As a species we are daily bombarded – assaulted really – by data An amorphous amalgamation of facts bon mots “things of interest” learnings these events are provided in an unending stream of noise provided to us regardless of whether we’ve invited this data or no Along this continuum of static our brains run a filter program to winnow nuggets of relevance to our beings and discard the rest This is The Information This is what Martin Amis shows us in lurid satire that try as we might we don’t control Information it controls usAmis’ protagonist is Richard Tull a real piece of work And by “piece of work” I mean piece of shit Not since A Confederacy of Dunces can I remember another character so loathsome It shows Amis’ enormous talent that he can create so many different ways to convince us that Tull is terrible – even though he starts the book with a wonderful paragraph showing us Tull’s humanity and frailty Tull is consumed by the green monster hating that his lifetime – but talentless literary friend Gwynn Barry is an international superstar while his own gifts to the written word go unappreciated Envy and schadenfreude and invidiousness they arise from poor character but also from a fear of desertion He will stop at nothing to ruin Barry He will harness Information to do his bidding Reading what happens to this ersatz Machiavelli is a fun rideThe novel is split into four parts and while sections of Part 2 and Part 3 began to sag at times for this particular reader Part 4 presented a fabulous final 50 pages crafted by the deft hand of one who knows how to harness and mold Information to a sharp edge And yes so very many wonderful one liners that were either spot on descriptions or draw dropping hilarious imagery Here’s Amis describing a flaccid Richard Tull unable to consummate the act of love Fucking her would be like trying to get a raw oyster into a parking meterNow I just need to go and listen to the entire album The ueen is Dead by The Smiths to get Morrissey’s We Hate it When our Friends Become Successful out of my brain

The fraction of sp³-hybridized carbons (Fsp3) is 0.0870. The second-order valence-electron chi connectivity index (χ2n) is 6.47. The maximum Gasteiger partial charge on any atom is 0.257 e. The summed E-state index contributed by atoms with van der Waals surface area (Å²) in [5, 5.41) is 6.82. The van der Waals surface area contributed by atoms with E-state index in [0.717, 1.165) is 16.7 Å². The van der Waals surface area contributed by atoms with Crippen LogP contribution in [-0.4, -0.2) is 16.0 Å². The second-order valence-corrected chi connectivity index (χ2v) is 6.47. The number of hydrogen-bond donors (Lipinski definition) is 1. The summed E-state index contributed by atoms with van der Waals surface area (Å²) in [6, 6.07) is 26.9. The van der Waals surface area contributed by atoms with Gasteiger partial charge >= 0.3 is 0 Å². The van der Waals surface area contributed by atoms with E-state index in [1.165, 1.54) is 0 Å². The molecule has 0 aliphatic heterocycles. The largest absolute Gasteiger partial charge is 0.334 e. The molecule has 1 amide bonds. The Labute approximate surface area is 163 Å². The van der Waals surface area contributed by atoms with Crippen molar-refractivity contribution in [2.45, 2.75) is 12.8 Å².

6. says:

    Original ReviewThis scathing and outrageously elouent satire on literary envy is clearly Mr Amis’s magnum opus Amis probes with excruciating minutiae every nook and cranny of the writer’s psyche leaving no area of the literary life unflamed with his blowtorch of masterful prose hilarious wit and Nabokovian wordplay Even when Amis “does the proles” his writing is still at its mesmerising peak This is a book writers everywhere will adore hopefully blasting a few scribes from their ego clouds and patterns of lunacy in the process Amis was paid a whopping £500000 advance for this novel which he would spend on repairing his teeth In my opinion it was worth every penny In a canon of perpetual disappointments flops and follies this is the one true gem Additional FunkDid you know Martin originally intended to release a now suppressed novella Green Frog in 1994 as a taster for this book? Here’s the original cover art stolen from the Crusty Books website


  7. says: